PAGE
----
John Stuart Mill
John Stuart Mill usually cited as J. S. Mill, was an English philosopher, political economist, Member of Parliament, and civil servant. One of the most influential thinkers in the history of classical liberalism, he contributed widely to social theory, political theory, and political economy. Dubbed "the most influential English-speaking philosopher of the nineteenth century", he conceived of liberty as justifying the freedom of the individual in opposition to unlimited state and social control.
Mill was a proponent of utilitarianism, an ethical theory developed by his predecessor Jeremy Bentham. He contributed to the investigation of scientific methodology, though his knowledge of the topic was based on the writings of others, notably William Whewell, John Herschel, and Auguste Comte, and research carried out for Mill by Alexander Bain. He engaged in written debate with Whewell.
A member of the Liberal Party and author of the early feminist work The Subjection of Women, Mill was also the second Member of Parliament to call for women's suffrage after Henry Hunt in 1832.
John Stuart Mill was born at 13 Rodney Street in Pentonville, Middlesex, the eldest son of Harriet Barrow and the Scottish philosopher, historian, and economist James Mill. John Stuart was educated by his father, with the advice and assistance of Jeremy Bentham and Francis Place.
At the age of fourteen, Mill stayed a year in France with the family of Sir Samuel Bentham, brother of Jeremy Bentham. The mountain scenery he saw led to a lifelong taste for mountain landscapes.
Mill went through months of sadness and contemplated suicide at twenty years of age. According to the opening paragraphs of Chapter V of his autobiography, he had asked himself whether the creation of a just society, his life's objective, would actually make him happy.
Mill had been engaged in a pen-friendship with Auguste Comte, the founder of positivism and sociology, since Mill first contacted Comte in November 1841. Comte's sociologie was more an early philosophy of science than we perhaps know it today, and the positive philosophy aided in Mill's broad rejection of Benthamism.
As a nonconformist who refused to subscribe to the Thirty-Nine Articles of the Church of England, Mill was not eligible to study at the University of Oxford or the University of Cambridge. Instead he followed his father to work for the East India Company, and attended University College, London, to hear the lectures of John Austin, the first Professor of Jurisprudence. He was elected a Foreign Honorary Member of the American Academy of Arts and Sciences in 1856.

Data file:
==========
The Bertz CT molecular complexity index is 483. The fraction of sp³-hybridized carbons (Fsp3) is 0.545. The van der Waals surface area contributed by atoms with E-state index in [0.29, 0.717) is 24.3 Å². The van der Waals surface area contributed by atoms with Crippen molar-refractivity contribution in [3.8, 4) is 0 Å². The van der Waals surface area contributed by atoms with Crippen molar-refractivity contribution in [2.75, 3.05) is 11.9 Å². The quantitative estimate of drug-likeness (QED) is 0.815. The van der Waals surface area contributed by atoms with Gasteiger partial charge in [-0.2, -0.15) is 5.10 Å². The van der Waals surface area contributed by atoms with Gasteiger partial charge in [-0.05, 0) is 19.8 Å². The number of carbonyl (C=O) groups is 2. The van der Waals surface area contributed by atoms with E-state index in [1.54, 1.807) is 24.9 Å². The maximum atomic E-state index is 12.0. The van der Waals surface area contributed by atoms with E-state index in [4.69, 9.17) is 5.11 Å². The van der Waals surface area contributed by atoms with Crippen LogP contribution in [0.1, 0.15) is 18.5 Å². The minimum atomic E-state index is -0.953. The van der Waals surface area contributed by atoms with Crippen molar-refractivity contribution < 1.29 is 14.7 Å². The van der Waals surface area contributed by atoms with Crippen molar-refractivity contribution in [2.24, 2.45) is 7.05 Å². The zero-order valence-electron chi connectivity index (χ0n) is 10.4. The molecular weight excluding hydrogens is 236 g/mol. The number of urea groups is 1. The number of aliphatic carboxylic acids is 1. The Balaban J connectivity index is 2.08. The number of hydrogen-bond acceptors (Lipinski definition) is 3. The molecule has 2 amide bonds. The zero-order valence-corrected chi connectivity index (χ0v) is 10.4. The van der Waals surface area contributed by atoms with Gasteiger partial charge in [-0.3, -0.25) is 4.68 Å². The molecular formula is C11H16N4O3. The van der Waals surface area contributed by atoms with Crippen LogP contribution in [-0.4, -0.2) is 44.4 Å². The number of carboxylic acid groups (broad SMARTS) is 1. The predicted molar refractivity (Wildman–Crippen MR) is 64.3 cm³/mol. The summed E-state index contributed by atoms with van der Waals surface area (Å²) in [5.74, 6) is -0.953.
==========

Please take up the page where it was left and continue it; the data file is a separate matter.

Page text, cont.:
Mill's career as a colonial administrator at the British East India Company spanned from when he was 17 years old in 1823 until 1858, when the Company was abolished in favour of direct rule by the British crown over India.
In 1851, Mill married Harriet Taylor after 21 years of intimate friendship. Taylor was married when they met, and their relationship was close but generally believed to be chaste during the years before her first husband died in 1849. The couple waited two years before marrying in 1851.
Between the years 1865 and 1868 Mill served as Lord Rector of the University of St Andrews. At his inaugural address, delivered to the University on 1 February 1867, he made the now-famous (but often wrongly attributed) remark that "Bad men need nothing more to compass their ends, than that good men should look on and do nothing".
He was godfather to the philosopher Bertrand Russell.
In his views on religion, Mill was an agnostic and a sceptic.
Mill died in 1873, thirteen days before his 67th birthday, of erysipelas in Avignon, France, where his body was buried alongside his wife's.
Books by John Stuart Mill
On Liberty is a philosophical essay by the English philosopher John Stuart Mill. Published in 1859, it applies Mill's ethical system of utilitarianism to society and state. Mill suggests standards for the relationship between authority and liberty. H...
Essays on Some Unsettled Questions of Political Economy (1844) is a treatise on political economics by John Stuart Mill. Walras' law, a principle in general equilibrium theory named in honour of Léon Walras, was first expressed by Mill in this treati...
John Stuart Mill's book Utilitarianism is a classic exposition and defence of utilitarianism in ethics. The essay first appeared as a series of three articles published in Fraser's Magazine in 1861, the articles were collected and reprinted as a sing...
Part 1 lays out the framework for Positivism as originated in France by Auguste Comte in his Cours de Philosophie Positive. Mill examines the tenets of Comte's movement and alerts us to defects. Part 2 concerns all Comte's writings except the Cours d...
In this essay, Mill argues the idea that the morality of an action can be judged by whether it is natural or unnatural. He then lays out the two main conceptions of "nature", the first being "the entire system of things" and the second being "things...
The Subjection of Women is an essay by English philosopher, political economist and civil servant John Stuart Mill published in 1869, with ideas he developed jointly with his wife Harriet Taylor Mill. Mill submitted the finished manuscript of their c...
John Stuart Mill (20 May 1806 – 8 May 1873), British philosopher, political economist, civil servant and Member of Parliament, was an influential liberal thinker of the 19th century. He was an exponent of utilitarianism, an ethical theory developed b...
This is an exploration of the principles and methods of reasoning and scientific inquiry. It is widely considered to be one of the most important works in the field of logic and philosophy. Mill's "A System of Logic" is a comprehensive guide to the...